In order for brands to effectively communicate to customers, marketers must "…consider all touch points, or sources of contact, that a customer has with the brand".[page needed] Touch points represent the channel stage in the traditional communication model, where a message travels from the sender to the receiver. Any point where a customer has an interaction with the brand - whether watching a television advertisement, hearing about a brand through word of mouth, or even noticing a branded license plate - defines a touch point. According to Dalen et al. (2010), every touch point has the "…potential to add positive - or suppress negative - associations to the brand's equity"  Thus a brand's IMC should cohesively deliver positive messages through appropriate touch points associated with its target market. One methodology involves using sensory stimuli touch points to activate customer emotion. For example, if a brand consistently uses a pleasant smell as a primary touch point, the brand has a much higher chance of creating a positive lasting effect on its customers' senses as well as memory. Another way a brand can ensure that it is utilising the best communication channel, is by focusing on touch points that suit particular areas associated with customer experience. As suggested Figure 2, certain touch points link with a specific stage in customer-brand-involvement. For example, a brand may recognize that advertising touch points are most effective during the pre-purchase experience stage therefore they may target their advertisements to new customers rather than to existing customers. Overall, a brand has the ability to strengthen brand equity by using IMC branding communications through touch points.
Brand communication is important in ensuring brand success in the business world and refers to how businesses transmit their brand messages, characteristics and attributes to their consumers. One method of brand communication which companies can exploit involves electronic word-of mouth (eWOM). EWoM is a relatively new[when?] approach identified[by whom?] to communicate with consumers. One popular method of eWOM involves social networking sites (SNSs) such as Twitter. A study found that consumers classed their relationship with a brand as closer if that brand was active on a specific social media site (Twitter). Research further found that the more consumers "retweeted" and communicated with a brand, the more they trusted the brand. This suggests that a company could look to employ a social-media campaign to gain consumer trust and loyalty as well as in the pursuit of communicating brand messages.
McKee (2014) also looked into brand communication and states that when communicating a brand, a company should look to simplify its message as this will lead to more value being portrayed as well as an increased chance of target consumers recalling and recognizing the brand.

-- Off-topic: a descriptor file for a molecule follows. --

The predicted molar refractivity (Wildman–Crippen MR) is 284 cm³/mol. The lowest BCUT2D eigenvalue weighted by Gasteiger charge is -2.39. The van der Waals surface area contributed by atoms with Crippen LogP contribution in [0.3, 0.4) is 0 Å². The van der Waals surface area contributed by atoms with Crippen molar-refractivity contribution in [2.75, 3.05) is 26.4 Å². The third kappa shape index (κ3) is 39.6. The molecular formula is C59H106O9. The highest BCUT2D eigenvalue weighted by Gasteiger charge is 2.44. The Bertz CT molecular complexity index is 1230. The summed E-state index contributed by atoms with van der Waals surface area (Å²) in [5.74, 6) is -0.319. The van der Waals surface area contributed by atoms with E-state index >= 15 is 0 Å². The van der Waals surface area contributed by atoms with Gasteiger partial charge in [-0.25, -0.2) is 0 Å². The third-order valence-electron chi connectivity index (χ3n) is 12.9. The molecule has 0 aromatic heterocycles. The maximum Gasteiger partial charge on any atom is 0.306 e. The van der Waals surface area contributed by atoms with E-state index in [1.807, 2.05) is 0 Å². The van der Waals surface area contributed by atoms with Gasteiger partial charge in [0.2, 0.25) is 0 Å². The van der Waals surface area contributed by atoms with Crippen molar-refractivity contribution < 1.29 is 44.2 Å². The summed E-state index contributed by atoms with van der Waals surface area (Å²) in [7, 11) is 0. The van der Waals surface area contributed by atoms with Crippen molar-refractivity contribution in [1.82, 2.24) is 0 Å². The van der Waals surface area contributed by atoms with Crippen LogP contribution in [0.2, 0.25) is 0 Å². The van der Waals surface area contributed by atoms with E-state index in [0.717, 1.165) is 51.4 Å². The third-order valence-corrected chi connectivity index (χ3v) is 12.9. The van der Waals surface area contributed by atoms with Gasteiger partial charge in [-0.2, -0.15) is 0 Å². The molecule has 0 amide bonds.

In 2012 Riefler stated that if the company communicating a brand is a global organisation or has future global aims, that company should look to employ a method of communication which is globally appealing to their consumers, and subsequently choose a method of communication with will be internationally understood. One way a company can do this involves choosing a product or service's brand name, as this name will need to be suitable for the marketplace that it aims to enter.
It is important that if a company wishes to develop a global market, the company name will also need to be suitable in different cultures and not cause offense or be misunderstood. It has also been found[by whom?] that when communicating a brand a company needs to be aware that they must not just visually communicate their brand message and should take advantage of portraying their message through multi-sensory information. One article suggests that other senses, apart from vision, need to be targeted when trying to communicate a brand with consumers. For example, a jingle or background music can have a positive effect on brand recognition, purchasing behaviour and brand recall.
Therefore, when looking to communicate a brand with chosen consumers, companies should investigate a channel of communication which is most suitable for their short-term and long-term aims and should choose a method of communication which is most likely to be adhered to[clarification needed] by their chosen consumers. The match-up between the product, the consumer lifestyle, and the endorser is important for effectiveness of brand communication.
Global brand variables
The term "brand name" is quite often[quantify] used[by whom?] interchangeably with "brand", although it is more correctly used to specifically denote written or spoken linguistic elements of any product. In this context a "brand name" constitutes a type of trademark, if the brand name exclusively identifies the brand owner as the commercial source of products or services. A brand owner may seek to protect proprietary rights